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AWESOME-tober-fest 2010: Frazetta’s Dracula Meets The Wolfman

Posted in comic books, Dracula, monsters, werewolves, Wolf Man with tags , , , , , , , , on October 4, 2010 by Paxton

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In 2007 Image Comics started releasing several limited edition comic books based on the paintings of sci-fi/fantasy legend Frank Frazetta. Their first comic was based on one of Frazetta’s most well known pieces, The Death Dealer. The Death Dealer was the subject of several of Frazetta’s most famous paintings.  The comic book told the origin of the famous character and fleshed out some of his adventures.  When that comic proved successful they decided to continue the series by telling the story behind other famous Frazetta paintings.


Frazetta's DMW painting
(Via FrankFrazetta.org)

In 2008, Image released a one-shot comic book based on Frazetta’s painting, Dracula Meets The Wolfman (see above).  The one-shot comic was released with three limited edition covers.  Cover A was the original Frazetta painting.  Cover B was done by the book’s artist Francesco Francavilla.  The third cover was a limited edition sketch by Nat Jones (see covers below).

Dracula Meets Wolf Man Cover A Dracula Meets Wolfman Cover B Dracula Meets Wolfman Cover C

I recently read this one shot comic and, as for the story, it’s a little thin. It feels like only part of a larger story. Nicolae, who is apparently a werewolf, is in love with a peasant girl. The peasant girl is taken to Dracula who intends to feast on her blood. Nicolae shows up all wolfed out and battles Dracula for the life of the peasant girl. That’s essentially it. The peasant girl is killed and we get an epilogue that fast forwards years later where the Wolf Man ambushes Dracula on the tarmac of a private airport. It’s really disjointed and feels like the middle part of a three part story.  I was hoping there were other issues to flesh out the rest of the story but there isn’t.  That’s it.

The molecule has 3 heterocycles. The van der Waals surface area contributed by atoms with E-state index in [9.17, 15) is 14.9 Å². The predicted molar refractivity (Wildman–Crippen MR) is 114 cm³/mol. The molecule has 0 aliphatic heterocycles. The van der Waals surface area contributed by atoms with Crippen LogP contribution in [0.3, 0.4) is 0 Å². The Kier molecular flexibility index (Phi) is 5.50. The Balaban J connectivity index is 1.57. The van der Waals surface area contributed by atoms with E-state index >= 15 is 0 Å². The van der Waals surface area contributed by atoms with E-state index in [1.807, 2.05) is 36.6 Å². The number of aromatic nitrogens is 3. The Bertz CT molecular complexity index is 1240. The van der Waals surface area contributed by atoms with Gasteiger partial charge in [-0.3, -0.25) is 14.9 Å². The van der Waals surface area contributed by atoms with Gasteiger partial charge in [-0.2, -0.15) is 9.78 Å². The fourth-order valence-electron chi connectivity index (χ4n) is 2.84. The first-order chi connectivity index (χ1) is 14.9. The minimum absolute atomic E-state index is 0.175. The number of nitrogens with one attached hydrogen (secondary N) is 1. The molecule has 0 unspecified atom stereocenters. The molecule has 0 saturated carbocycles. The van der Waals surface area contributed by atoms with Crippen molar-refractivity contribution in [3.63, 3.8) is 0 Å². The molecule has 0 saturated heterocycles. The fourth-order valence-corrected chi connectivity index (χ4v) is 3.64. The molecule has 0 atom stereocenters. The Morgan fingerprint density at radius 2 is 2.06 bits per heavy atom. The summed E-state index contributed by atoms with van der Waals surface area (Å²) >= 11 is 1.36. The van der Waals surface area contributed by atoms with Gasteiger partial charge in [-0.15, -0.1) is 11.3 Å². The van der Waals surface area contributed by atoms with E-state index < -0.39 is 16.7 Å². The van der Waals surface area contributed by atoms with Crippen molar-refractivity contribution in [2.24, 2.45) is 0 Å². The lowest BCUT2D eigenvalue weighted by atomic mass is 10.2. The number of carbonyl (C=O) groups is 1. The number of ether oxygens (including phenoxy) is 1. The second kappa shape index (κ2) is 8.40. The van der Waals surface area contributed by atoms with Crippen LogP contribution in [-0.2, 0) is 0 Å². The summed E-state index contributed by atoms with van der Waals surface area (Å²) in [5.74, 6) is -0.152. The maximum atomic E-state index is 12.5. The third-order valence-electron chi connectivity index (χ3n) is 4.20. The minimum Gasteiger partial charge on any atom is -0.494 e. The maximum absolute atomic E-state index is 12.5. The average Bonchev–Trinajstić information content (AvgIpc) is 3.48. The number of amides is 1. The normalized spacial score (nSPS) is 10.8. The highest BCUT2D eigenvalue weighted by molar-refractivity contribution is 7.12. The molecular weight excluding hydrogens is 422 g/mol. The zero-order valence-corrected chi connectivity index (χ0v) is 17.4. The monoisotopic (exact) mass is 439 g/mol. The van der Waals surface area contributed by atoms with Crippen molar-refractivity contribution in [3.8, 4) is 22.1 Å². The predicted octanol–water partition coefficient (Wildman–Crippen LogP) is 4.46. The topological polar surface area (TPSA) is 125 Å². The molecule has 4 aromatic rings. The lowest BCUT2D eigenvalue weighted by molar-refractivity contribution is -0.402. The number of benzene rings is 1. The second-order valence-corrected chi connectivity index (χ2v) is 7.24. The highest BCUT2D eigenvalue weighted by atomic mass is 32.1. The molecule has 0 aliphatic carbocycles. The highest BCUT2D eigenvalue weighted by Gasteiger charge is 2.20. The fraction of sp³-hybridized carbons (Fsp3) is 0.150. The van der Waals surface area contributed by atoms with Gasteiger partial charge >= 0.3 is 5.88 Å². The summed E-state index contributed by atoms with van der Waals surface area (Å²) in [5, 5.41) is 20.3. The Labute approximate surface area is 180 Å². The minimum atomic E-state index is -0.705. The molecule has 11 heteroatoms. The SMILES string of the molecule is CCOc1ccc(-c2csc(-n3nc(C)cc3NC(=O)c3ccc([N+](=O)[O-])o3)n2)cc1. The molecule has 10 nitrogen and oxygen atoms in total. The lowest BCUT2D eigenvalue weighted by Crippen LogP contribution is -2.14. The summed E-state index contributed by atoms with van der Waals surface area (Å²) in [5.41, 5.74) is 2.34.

Needless to say, for me, the idea is far better than the actual execution of that idea.  I love Frazetta, I love the painting, but I do not love this comic book.

Stay tuned, all week I am looking at werewolves in comic books.


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Also, check out the blog Countdown to Halloween for more Halloween-y, bloggy AWESOMEness.

AWESOME-tober-fest 2010: 6 Crazy-ass werewolf movies and their posters

Posted in Halloween, holiday, monsters, movies, pop culture, werewolf, werewolves, Wolf Man with tags , , , , , , , , on October 1, 2010 by Paxton

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Welcome to Day 1 of AWESOME-tober-fest. A month long celebration of all things scary, weird and AWESOME. This month’s theme is werewolves. So today, to kick off AWESOME-tober-fest 2010, I’m going to look at a bunch of crazy-ass and randomly weird werewolf movies and their posters.